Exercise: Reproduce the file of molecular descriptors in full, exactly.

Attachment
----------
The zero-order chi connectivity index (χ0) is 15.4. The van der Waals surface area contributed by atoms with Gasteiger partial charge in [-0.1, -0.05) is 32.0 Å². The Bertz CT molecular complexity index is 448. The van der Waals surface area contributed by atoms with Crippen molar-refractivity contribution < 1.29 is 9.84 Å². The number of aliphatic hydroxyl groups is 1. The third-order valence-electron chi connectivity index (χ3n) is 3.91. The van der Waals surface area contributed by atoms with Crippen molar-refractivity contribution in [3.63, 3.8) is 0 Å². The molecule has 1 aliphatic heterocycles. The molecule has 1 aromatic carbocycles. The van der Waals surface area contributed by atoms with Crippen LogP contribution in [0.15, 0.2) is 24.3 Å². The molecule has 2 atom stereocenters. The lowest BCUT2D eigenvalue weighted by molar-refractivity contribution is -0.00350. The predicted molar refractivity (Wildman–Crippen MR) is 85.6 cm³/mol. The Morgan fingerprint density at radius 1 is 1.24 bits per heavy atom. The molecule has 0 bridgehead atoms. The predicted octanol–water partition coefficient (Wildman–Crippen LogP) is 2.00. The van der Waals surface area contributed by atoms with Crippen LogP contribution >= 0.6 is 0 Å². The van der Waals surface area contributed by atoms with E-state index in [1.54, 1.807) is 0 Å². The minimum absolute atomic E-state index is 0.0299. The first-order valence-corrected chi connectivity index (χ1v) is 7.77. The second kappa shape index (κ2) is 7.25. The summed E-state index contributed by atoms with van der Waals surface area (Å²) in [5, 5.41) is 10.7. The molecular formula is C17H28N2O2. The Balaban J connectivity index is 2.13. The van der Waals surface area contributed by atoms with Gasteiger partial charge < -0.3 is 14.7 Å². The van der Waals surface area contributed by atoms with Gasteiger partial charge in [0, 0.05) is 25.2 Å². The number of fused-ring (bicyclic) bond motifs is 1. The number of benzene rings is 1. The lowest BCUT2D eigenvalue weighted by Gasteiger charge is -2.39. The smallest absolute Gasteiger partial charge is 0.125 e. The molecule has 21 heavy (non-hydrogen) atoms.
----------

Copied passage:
The zero-order chi connectivity index (χ0) is 15.4. The van der Waals surface area contributed by atoms with Gasteiger partial charge in [-0.1, -0.05) is 32.0 Å². The Bertz CT molecular complexity index is 448. The van der Waals surface area contributed by atoms with Crippen molar-refractivity contribution < 1.29 is 9.84 Å². The number of aliphatic hydroxyl groups is 1. The third-order valence-electron chi connectivity index (χ3n) is 3.91. The van der Waals surface area contributed by atoms with Crippen molar-refractivity contribution in [3.63, 3.8) is 0 Å². The molecule has 1 aliphatic heterocycles. The molecule has 1 aromatic carbocycles. The van der Waals surface area contributed by atoms with Crippen LogP contribution in [0.15, 0.2) is 24.3 Å². The molecule has 2 atom stereocenters. The lowest BCUT2D eigenvalue weighted by molar-refractivity contribution is -0.00350. The predicted molar refractivity (Wildman–Crippen MR) is 85.6 cm³/mol. The Morgan fingerprint density at radius 1 is 1.24 bits per heavy atom. The molecule has 0 bridgehead atoms. The predicted octanol–water partition coefficient (Wildman–Crippen LogP) is 2.00. The van der Waals surface area contributed by atoms with Crippen LogP contribution >= 0.6 is 0 Å². The van der Waals surface area contributed by atoms with E-state index in [1.54, 1.807) is 0 Å². The minimum absolute atomic E-state index is 0.0299. The first-order valence-corrected chi connectivity index (χ1v) is 7.77. The second kappa shape index (κ2) is 7.25. The summed E-state index contributed by atoms with van der Waals surface area (Å²) in [5, 5.41) is 10.7. The molecular formula is C17H28N2O2. The Balaban J connectivity index is 2.13. The van der Waals surface area contributed by atoms with Gasteiger partial charge < -0.3 is 14.7 Å². The van der Waals surface area contributed by atoms with Gasteiger partial charge in [0, 0.05) is 25.2 Å². The number of fused-ring (bicyclic) bond motifs is 1. The number of benzene rings is 1. The lowest BCUT2D eigenvalue weighted by Gasteiger charge is -2.39. The smallest absolute Gasteiger partial charge is 0.125 e. The molecule has 21 heavy (non-hydrogen) atoms.